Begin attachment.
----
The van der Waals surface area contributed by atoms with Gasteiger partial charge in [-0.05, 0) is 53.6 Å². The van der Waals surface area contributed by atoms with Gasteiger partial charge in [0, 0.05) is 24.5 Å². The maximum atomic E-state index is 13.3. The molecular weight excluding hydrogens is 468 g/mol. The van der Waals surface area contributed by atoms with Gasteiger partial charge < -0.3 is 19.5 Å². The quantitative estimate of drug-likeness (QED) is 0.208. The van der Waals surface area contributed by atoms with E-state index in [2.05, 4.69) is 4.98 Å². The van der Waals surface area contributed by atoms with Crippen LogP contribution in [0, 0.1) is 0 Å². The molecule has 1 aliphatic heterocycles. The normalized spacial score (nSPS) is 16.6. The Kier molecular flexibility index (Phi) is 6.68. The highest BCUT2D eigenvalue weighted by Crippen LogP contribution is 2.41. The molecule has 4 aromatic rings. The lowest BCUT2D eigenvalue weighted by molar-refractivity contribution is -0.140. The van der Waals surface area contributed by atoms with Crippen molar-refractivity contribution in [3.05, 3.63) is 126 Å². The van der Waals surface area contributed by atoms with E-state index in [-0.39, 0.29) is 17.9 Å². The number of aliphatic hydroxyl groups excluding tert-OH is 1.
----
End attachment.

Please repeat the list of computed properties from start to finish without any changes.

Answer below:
The van der Waals surface area contributed by atoms with Gasteiger partial charge in [-0.05, 0) is 53.6 Å². The van der Waals surface area contributed by atoms with Gasteiger partial charge in [0, 0.05) is 24.5 Å². The maximum atomic E-state index is 13.3. The molecular weight excluding hydrogens is 468 g/mol. The van der Waals surface area contributed by atoms with Gasteiger partial charge < -0.3 is 19.5 Å². The quantitative estimate of drug-likeness (QED) is 0.208. The van der Waals surface area contributed by atoms with E-state index in [2.05, 4.69) is 4.98 Å². The van der Waals surface area contributed by atoms with Crippen LogP contribution in [0, 0.1) is 0 Å². The molecule has 1 aliphatic heterocycles. The normalized spacial score (nSPS) is 16.6. The Kier molecular flexibility index (Phi) is 6.68. The highest BCUT2D eigenvalue weighted by Crippen LogP contribution is 2.41. The molecule has 4 aromatic rings. The lowest BCUT2D eigenvalue weighted by molar-refractivity contribution is -0.140. The van der Waals surface area contributed by atoms with Crippen molar-refractivity contribution in [3.05, 3.63) is 126 Å². The van der Waals surface area contributed by atoms with E-state index in [-0.39, 0.29) is 17.9 Å². The number of aliphatic hydroxyl groups excluding tert-OH is 1.